Gene therapy against cancer usually begins by trying toget the immune system's T cells to do their thing _ orthings.

For one thing, human cytotoxic T lymphocytes cansometimes recognize a tumor cell, and destroy it. Foranother, T cells can cunningly infiltrate a tumor and do itin.

For a T cell to get revved up to such an anti-cancer pitch,once it has spotted the tumor by the antigen unfurled onits surface, it needs help. That is, it needs a cytokine,especially one called interleukin-2 (IL-2), to stimulate Tcell replication, and activate its cell-killing activity.

For more than a decade, research oncologists havewrestled with IL-2, trying to beef it up in their attacks oncancer. Basically, they've removed chunks of a patient'stumor, minced up the malignant cells, mixed them withrecombinant IL-2, and shot the package back systemicallyinto the recipient .

Results of this ex vivo approach have been mildlyencouraging, but mixed. A few patients have enjoyedrewarding remissions of varying duration, though at thecost of horrendous side effects, from leaking bloodvessels, edema and anemia to chills, fever, nausea andlow blood pressure. But by and large, the tumors haveprevailed over the IL-2 therapies.

Now, a team at McMaster University in Hamilton,Ontario, headed by gene therapist Frank Graham, hasgone from recombinant IL-2 externally injected togenerating the cytokine inside the patient's own body,where it can attack the living cancer from within.

So far, his "patients" are all transgenic mice, speciallyengineered to mimic humans with breast cancer, and tocall up their own immune system cytokines.

Graham's paper in today's Proceedings of the NationalAcademy of Sciences (PNAS) bears the title:"Intratumoral injection of an adenovirus expressinginterleukin-2 induces regression and immunity in amurine breast cancer model."

To date, Graham told BioWorld Today, "about 50 percentof the tumors in our treated animals regressed totally, andhave never recurred. Now we're well over one year fromthe time the first mice were treated with our adenovirusvector, and they're heading into ripe old murine age,tumor-free."

The transgenic mice used by the McMaster team alldevelop spontaneous adenocarcinomas of all mammaryepithelium by eight to 10 weeks of age. They resemblethe hard tumors of human breast cancer, and willmetastasize to the lungs. These tumors express a specificantigen under the control of mouse mammary nucleotidesequences.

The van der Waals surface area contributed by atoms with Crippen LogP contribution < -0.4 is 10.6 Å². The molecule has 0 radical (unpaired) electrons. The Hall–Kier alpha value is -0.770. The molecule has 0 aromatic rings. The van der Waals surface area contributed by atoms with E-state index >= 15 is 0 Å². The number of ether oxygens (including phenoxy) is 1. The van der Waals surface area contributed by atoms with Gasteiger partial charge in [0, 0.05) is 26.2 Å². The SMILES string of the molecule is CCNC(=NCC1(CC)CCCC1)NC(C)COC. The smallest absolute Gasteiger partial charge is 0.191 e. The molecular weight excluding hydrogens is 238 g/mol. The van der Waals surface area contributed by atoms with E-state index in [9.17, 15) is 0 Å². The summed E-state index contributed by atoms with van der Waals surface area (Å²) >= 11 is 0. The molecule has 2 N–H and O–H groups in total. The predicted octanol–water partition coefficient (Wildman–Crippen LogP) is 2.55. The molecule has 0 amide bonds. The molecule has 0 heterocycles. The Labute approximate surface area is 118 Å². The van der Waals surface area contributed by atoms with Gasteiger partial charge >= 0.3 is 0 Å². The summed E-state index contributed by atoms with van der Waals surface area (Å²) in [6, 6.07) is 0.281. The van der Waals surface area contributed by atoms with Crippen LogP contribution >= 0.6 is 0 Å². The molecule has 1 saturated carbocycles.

Graham's first author, doctoral candidate ChristinaAddison, with material and tactical assistance from co-author Robert Ralston of Chiron Corp., of Emeryville,Calif., constructed an adenovirus vector packing the genefor IL-2.

They injected that vector directly into the tumors of non-transgenic mice, bearing malignancies transplanted fromthe transgenic ones.

In the first of three experiments, Addison and her teamdivided a cohort of mice into one active and two controlgroups. The first nine animals got a shot of vector into afull-blown, and growing, tumor on one flank. The secondreceived a mock injection, containing only theadenovirus, without an IL-2 gene. Into the tumor of thethird went a simple dose of saline.

Of the nine who received the active gene-therapytreatment, eight underwent complete regression. Theninth, Graham surmises, "may have sustained leakage ofthe vector package from within the injected tumor mass."

Twelve weeks after their tumors disappeared, eight of thenine regressors got an injection of 1 million fresh andvirulent tumor cells into the opposite flank. So didcontrols, with mock vectors or saline. All 10 of the latterduly developed tumors between 15 and 21 days.

Nothing untoward happened to the eight originalsurvivors, who continue to do well.

"We interpret these results," Graham observed, "to be thestimulation of an immune response against the tumor,which eliminates the cancerous cells, and protects theanimal against subsequent injection at another site. Theimportant point," he added, "is that unless the mouse'simmune system is given a kind of jump-start byexpression of IL-2 within the tumor cells, the immuneresponse is absent or ineffective."

"Unlike cancer therapies that use cytotoxic genes or drugsto mediate tumor cell killing," the PNAS paperconcluded, "this form of immunotherapy may generateimmune responses that would lead to protection fromdistal secondary tumor development or metastases. Thisimmunity is extremely important for the treatment ofcancers such as breast cancer and melanoma where thepatient usually succumbs to the metastatic spread of thedisease."

The McMaster team, Graham said, "is now workingtogether with two clinicians at Toronto hospitals toinitiate Phase I clinical trials for breast cancer andmelanoma. We hope to be able to start them toward theend of this year." n

-- David N. Leff Science Editor

(c) 1997 American Health Consultants. All rights reserved.